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President of the Asia Society Policy Institute Kevin Rudd, a former Australian prime minister, delivers a speech at the Asia Society in New York, the United States, May 4, 2015. (Xinhua/Wang Lei)

The rise of China, climate change, and the COVID-19 pandemic present challenges and opportunities for the Indo-Pacific region. For a perspective on these matters, Jongsoo Lee interviews Kevin Rudd, president of the Asia Society Policy Institute and former prime minister (2007-2010, 2013) and foreign minister (2010-2012) of Australia, specially for The Diplomat.

In what ways has the COVID-19 pandemic slowed or accelerated the rise of China?

It’s clear that COVID-19 has negatively shaped attitudes to China around the world, not least as a result of the government’s secrecy around the original outbreak at the very start of the year. And it’s clear that this shook Xi Jinping’s leadership in ways he did not expect. But it’s doubtful that this has changed Xi’s fundamental worldview much at all. And while China’s economy was hit the hardest it has been since the Cultural Revolution, it has already bounced back stronger than any other country and is going to be crucial for the rest of the world’s own economic resurgence. The challenge is how they continue to manage the impact to their own standing and then navigate the greater fallout across many parts of the region and the West in particular.

Apart from the COVID-19 pandemic, what are the top challenges to security and prosperity in the Indo-Pacific and beyond? And what are the solutions?

Above all else: climate change. Hopefully, if anything, COVID-19 will leave us with a greater propensity to confront large and complex challenges such as this, especially in our region, which is particularly sensitive to both its immediate and long-term impacts. If governments are also smart in calibrating their economic response to COVID-19, there is also a chance we can emerge from this crisis better placed to decarbonize our economies and bolster our climate resilience. The problem in much of the Indo-Pacific at the moment is that there is a temptation amongst governments to shortsightedly see a carbon-heavy recovery as the best route rather than casting their minds on the transformational opportunity before them to re-gear their economies.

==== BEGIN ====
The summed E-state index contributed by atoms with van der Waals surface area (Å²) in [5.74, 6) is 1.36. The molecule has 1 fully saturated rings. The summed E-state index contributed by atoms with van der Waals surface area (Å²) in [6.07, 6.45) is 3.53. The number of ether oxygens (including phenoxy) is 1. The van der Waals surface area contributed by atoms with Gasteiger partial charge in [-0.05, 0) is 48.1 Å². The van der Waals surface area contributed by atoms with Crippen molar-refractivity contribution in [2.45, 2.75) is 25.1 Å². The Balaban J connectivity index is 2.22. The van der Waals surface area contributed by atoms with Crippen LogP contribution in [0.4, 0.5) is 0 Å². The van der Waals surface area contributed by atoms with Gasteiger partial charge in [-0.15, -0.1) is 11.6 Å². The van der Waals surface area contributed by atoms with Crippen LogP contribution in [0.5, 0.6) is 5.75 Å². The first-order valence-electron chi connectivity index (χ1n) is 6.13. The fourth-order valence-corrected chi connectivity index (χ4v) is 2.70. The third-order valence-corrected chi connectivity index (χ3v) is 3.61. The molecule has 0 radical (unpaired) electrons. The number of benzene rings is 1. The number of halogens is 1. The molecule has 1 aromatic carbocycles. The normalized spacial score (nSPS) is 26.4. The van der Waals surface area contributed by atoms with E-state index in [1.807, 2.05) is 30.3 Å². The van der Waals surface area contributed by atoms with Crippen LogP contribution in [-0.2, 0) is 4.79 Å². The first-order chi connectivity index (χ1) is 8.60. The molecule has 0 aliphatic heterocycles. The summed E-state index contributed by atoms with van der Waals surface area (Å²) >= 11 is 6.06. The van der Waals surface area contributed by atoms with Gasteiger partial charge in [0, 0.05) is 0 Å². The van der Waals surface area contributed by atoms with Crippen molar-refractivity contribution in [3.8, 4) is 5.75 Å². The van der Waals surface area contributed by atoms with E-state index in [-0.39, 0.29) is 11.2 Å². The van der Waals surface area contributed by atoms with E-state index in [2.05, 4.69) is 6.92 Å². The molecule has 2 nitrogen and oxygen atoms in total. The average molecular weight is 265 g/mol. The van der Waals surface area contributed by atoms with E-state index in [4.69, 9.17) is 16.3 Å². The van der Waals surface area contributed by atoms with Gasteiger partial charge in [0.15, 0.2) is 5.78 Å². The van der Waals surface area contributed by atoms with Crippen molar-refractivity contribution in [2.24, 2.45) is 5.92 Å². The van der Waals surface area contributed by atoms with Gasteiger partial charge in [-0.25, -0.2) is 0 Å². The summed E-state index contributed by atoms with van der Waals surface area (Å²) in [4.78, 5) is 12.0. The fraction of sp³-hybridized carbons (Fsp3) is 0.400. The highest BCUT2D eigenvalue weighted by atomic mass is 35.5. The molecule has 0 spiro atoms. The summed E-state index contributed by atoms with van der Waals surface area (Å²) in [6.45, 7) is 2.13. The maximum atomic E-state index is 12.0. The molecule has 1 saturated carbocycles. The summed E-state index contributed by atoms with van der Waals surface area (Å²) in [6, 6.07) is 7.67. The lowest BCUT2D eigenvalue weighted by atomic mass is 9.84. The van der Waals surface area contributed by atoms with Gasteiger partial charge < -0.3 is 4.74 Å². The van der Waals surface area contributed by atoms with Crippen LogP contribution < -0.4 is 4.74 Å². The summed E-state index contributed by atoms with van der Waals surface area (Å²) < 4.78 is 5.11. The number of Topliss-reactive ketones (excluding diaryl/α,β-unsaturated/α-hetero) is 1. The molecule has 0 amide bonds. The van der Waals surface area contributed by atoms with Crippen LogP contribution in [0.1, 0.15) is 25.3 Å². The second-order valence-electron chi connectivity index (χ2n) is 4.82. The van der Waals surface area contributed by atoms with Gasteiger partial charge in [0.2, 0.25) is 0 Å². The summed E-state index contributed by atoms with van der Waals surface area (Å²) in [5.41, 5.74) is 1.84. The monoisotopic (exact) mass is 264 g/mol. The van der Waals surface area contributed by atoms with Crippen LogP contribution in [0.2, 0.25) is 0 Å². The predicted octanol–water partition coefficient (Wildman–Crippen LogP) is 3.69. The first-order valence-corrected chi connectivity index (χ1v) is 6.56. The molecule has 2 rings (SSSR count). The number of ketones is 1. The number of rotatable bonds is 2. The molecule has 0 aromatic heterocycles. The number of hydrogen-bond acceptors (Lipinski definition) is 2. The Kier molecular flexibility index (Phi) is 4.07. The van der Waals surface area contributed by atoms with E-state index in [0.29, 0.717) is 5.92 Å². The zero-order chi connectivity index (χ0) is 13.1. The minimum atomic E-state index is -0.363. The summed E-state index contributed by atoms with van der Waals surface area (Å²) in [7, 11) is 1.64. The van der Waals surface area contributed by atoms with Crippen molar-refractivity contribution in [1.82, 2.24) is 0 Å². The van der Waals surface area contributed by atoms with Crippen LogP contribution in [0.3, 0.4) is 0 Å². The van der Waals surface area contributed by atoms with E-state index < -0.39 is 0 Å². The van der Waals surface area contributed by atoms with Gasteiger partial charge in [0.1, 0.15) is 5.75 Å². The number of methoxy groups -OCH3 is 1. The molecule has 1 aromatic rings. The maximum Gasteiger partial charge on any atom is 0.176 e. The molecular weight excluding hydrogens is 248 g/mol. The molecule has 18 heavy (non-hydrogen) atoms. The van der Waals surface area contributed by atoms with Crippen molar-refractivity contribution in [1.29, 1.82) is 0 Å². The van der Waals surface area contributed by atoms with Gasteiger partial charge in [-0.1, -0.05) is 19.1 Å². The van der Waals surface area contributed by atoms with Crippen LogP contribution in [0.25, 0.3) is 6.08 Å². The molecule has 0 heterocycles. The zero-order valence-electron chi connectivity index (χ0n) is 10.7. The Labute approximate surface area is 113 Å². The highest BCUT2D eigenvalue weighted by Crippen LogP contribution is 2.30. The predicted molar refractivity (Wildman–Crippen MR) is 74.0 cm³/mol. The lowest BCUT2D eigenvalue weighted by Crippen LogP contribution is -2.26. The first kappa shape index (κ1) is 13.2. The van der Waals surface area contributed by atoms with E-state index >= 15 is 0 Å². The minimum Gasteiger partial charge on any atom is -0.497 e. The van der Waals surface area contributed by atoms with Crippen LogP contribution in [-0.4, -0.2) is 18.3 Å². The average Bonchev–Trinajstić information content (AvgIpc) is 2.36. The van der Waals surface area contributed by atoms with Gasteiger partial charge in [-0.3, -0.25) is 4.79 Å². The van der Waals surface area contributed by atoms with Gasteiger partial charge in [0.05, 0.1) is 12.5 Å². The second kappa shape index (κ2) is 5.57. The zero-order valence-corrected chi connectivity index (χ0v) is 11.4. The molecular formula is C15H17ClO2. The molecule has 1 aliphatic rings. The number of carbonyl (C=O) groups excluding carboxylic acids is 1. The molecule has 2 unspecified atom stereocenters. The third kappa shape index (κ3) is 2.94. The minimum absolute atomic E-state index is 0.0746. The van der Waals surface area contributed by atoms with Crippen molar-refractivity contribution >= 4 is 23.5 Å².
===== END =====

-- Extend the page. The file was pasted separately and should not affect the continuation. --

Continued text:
The increasing assertiveness of a rising China is a source of concern to the global community. Why is China being increasingly assertive? Are there domestic or international forces driving China to become more assertive? Is China on an expansionist trajectory like Japan was in the 1930s?

Xi Jinping has never subscribed to Deng Xiaoping’s philosophy of “hide your strength, bide your time, never take the lead.” His approach is much more forthright, and we see that through multiple manifestations. For example, Xi clearly seeks to secure benign and (when possible) compliant relationships with China’s 14 neighboring states and six maritime neighbors. At the same time, Xi believes that he must push back the U.S. to the “second island chain” that runs from the Japanese archipelago through Guam to the eastern Philippines. China also wants to weaken (or sever, if possible) America’s longstanding security alliances in the region, and the ultimate objective here is to enhance China’s capacity to secure reunification with Taiwan – by force, if necessary. Finally, Xi seeks to establish new markets for Chinese goods, services, technology, and critical infrastructure investments through the Belt and Road Initiative, and in so doing enhance sensitivities and support for China’s core foreign-policy interests – with the ultimate goal of helping to reshape the global order to be more accommodating towards China’s interests and values.

How can India, the United States, and China’s neighbors in the Indo-Pacific work together more effectively to manage the rise of China?